Fully 54% of Australian and New Zealand companies accelerated their digital transformation during the pandemic, according to Gartner, with two-thirds of companies expecting additional investment in digital transformation during 2021.
This year “will be a race to digital,” Gartner said, “with the spoils going to those organisations that can maintain the momentum built up during their response to the pandemic.”
Interestingly, ANZ organisations are 44% of regional CIOs told Gartner their organisation is already implementing their ‘new normal’ strategy, compared with 33% globally – suggesting both that organisations are changing rapidly, and that CFOs, CIOs and CEOs must be aware of cybersecurity risk profiles that will also be changing extremely rapidly.
Two -thirds of CIOs said their companies would increase their expenditure on cybersecurity protections during 2021, second only to business intelligence and analytics.
Cybersecurity spend varies widely by industry, with financial- services organisations spending the most on cybersecurity – 8.6% of their IT budget – according to AustCyber’s 2020 CISO Lens Benchmark report. By comparison, government organisations spend just 5.7% of their IT budgets on security-related expenditure.
Given the importance of protecting the financial processes and resources that cybercriminals want – and the continuing pressure on board members for whom APRA CPS234 has made cybersecurity shortcomings a potential criminal offence – it has never been more imperative for CFOs to work in lockstep with CIOs and chief security officers (CSOs) to ensure that ongoing digital-transformation is implemented securely.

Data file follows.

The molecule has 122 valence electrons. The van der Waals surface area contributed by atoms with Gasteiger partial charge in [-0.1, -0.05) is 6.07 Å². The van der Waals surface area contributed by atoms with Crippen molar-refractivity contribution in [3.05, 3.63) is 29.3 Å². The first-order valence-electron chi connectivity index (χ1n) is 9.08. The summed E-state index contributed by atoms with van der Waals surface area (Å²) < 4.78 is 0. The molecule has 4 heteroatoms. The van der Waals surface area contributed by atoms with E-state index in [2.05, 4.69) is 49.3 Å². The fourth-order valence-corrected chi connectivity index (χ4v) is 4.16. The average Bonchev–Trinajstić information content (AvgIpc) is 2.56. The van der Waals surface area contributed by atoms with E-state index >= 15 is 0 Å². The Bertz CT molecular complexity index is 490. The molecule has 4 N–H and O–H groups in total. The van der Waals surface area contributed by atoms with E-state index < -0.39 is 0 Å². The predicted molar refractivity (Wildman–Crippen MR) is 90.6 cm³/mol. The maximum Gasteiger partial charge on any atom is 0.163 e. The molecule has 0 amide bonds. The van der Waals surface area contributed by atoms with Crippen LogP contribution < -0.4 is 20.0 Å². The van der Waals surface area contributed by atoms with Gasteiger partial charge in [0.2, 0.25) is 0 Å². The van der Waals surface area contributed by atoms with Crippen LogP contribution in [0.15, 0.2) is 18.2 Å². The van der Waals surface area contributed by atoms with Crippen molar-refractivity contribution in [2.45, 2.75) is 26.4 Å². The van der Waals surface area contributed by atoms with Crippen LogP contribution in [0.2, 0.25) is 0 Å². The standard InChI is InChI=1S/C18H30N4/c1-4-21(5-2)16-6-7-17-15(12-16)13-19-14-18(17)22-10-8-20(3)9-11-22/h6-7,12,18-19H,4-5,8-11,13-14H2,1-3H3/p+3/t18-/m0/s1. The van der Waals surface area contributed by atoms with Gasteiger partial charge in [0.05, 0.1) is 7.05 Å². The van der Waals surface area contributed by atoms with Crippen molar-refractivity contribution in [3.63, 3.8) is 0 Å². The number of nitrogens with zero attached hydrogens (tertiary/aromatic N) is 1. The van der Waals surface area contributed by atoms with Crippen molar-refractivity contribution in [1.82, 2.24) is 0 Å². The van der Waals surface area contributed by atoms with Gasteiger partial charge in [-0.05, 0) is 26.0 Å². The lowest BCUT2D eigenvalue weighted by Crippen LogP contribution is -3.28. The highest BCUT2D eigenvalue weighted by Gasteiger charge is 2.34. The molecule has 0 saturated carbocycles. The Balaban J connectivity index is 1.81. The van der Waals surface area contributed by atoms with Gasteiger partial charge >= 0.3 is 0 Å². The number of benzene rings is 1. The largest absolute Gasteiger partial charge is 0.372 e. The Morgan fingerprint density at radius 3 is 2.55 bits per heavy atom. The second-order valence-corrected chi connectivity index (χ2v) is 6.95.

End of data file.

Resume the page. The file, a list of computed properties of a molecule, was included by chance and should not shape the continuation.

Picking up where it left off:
Indeed, a June 2020 PwC survey found that 16% of CFOs were concerned about the cybersecurity risks of the changed business environment – on par with concerns about supply chain disruptions (17%), the increased costs of doing business (16%), and the ability to effectively manage hybrid remote and on-site work models (16%).
Significantly, planned cybersecurity and privacy investments were the least likely out of nine areas to be targeted for capex reductions by budget-crunched CFOs, with just 3% saying they would consider cutting cybersecurity spending while general capex (82%), operations (47%), IT (31%), R&D (14%) and even the workforce (40%) were all more likely to be cut first.